Let’s hear it for sustainable seafood! Ned Bell is also the founder of Chefs for Oceans, a not-for-profit organization that spreads awareness of overfishing and sustainable catching methods. His new cookbook, Lure, is an in-depth guide to keeping it fresh, safe and responsible. Whip up this salmon and kale salad and feel great in every possible way.
Salmon makes dinnertime so easy. Its full flavor means it can stand alone with minimal seasoning, or stand up to just about any assertive ingredients you crave, including kale tossed with an autumnal cider vinaigrette. To help satisfy our hunger for this omega-rich fish without depleting the ocean, the ‘Namgis First Nation of Vancouver, BC, has made tremendous strides in sustainably farming Atlantic salmon. Their landlocked pens at the north end of Vancouver Island ensure the fish never escape into the ocean where they might wreak havoc on wild populations. In the States, farmed steelhead or arctic char offers a similarly sustainable alternative with a comparable flavor and nutritional profile.
Reprinted with permission from Lure
Honey And Apple Cider Vinaigrette
- 1 1/2 tablespoons apple cider vinegar
- 2 teaspoons Dijon mustard
- 1 tablespoon honey
- 1/2 teaspoon sea salt
- 2/3 cup canola oil
- 6 cups torn purple, red Russian or curly leaf kale, stems removed
- 4 skin-on Kuterra farmed salmon or steelhead fillets (4 to 5 ounces)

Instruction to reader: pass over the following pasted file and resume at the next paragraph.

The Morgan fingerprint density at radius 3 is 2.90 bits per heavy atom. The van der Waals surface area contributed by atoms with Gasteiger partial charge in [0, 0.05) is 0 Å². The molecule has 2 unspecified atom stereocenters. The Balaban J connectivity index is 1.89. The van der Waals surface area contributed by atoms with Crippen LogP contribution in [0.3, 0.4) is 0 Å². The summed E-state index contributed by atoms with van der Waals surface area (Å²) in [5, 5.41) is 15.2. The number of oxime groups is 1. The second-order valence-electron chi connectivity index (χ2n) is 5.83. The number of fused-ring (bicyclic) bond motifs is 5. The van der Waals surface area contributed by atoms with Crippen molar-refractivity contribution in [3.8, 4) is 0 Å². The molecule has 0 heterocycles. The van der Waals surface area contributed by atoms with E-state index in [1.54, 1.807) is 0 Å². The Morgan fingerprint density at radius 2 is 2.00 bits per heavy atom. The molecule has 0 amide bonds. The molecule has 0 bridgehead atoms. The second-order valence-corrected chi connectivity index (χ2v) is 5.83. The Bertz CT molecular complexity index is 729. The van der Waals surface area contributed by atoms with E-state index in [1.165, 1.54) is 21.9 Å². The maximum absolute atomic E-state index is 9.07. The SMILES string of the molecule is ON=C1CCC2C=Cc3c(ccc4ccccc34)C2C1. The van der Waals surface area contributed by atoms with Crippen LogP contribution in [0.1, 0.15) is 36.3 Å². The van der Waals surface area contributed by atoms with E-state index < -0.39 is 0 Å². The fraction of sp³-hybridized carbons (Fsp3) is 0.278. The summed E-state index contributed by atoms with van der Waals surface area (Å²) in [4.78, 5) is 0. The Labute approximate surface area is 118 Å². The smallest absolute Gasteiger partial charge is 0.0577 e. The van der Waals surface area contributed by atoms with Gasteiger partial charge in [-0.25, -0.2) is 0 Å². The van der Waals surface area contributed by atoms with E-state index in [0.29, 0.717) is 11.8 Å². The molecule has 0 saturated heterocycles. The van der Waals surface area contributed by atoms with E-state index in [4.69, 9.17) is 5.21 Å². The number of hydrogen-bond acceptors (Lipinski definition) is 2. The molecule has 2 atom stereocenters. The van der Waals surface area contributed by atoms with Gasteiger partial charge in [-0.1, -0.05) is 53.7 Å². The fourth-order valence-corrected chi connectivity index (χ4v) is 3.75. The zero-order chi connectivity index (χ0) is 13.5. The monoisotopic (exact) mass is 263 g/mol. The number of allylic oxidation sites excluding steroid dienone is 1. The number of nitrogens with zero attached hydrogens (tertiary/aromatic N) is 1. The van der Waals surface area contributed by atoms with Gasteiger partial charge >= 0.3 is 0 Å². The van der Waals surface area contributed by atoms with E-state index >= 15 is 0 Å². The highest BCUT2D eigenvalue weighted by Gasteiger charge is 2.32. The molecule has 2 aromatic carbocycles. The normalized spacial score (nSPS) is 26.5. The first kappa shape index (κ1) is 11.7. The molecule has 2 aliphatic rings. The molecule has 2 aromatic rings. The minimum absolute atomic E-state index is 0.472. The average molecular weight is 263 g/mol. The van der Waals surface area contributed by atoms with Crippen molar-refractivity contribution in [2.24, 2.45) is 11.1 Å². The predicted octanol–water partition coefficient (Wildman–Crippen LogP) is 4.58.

- Sea salt and coarsely ground black pepper
- 1 tablespoon canola oil
- 2 tablespoons unsalted butter
- 1 lemon, halved
- 6 cups torn baby kale
- 1 large tart-sweet apple such as Honeycrisp, unpeeled, cored and thinly sliced
- 1 cup toasted hazelnuts
- 1 cup fromage frais or fresh whole-milk ricotta
- 1/2 cup dried cranberries
For the vinaigrette
Combine the vinegar, mustard, honey, and salt and pepper in a small bowl. While whisking, slowly drizzle the oil in a thin steady stream until incorporated and the mixture is emulsified.
Adjust seasoning to taste. (Alternatively, you can do this with an immersion blender or in a blender or small food processor.) Can be made ahead of time; will keep refrigerated for up to 2 weeks.
For the salad
Bring a large pot of salted water to a boil over high heat. Set a large bowl of ice water nearby. Add the kale to the boiling water and blanch for 45 seconds. Use tongs or a slotted spoon to transfer immediately to the ice water. When completely cool, drain, squeezing out the excess water.
Use paper towels to pat the fish dry and season with salt and pepper. Heat the oil in a heavy-bottomed skillet over medium-high heat until almost smoking. Carefully lay the fish in the pan skin side down. (If necessary, cook the fish in batches to prevent overcrowding, which will keep the fish from caramelizing properly.) Reduce the heat to medium and cook for 3 minutes; a golden crust will have formed on the skin. Flip the fillets over, skin side up, and cook for another 3 minutes or until flesh is browned, fish is almost opaque all the way through and flakes easily. Add the butter to pan. Allow it to melt while you squeeze the lemon over the fish. Use a spoon to baste each fillet with the buttery juices for about 1 minute. Transfer the fish to a plate and keep warm.
In a large bowl, toss the blanched kale and baby kale with just enough vinaigrette to coat. Season with salt and pepper to taste. Divide between 4 plates and garnish with the apples, hazelnuts, fromage frais (or ricotta), and cranberries. Top with the pan-seared salmon and drizzle with a little more vinaigrette. Serve warm.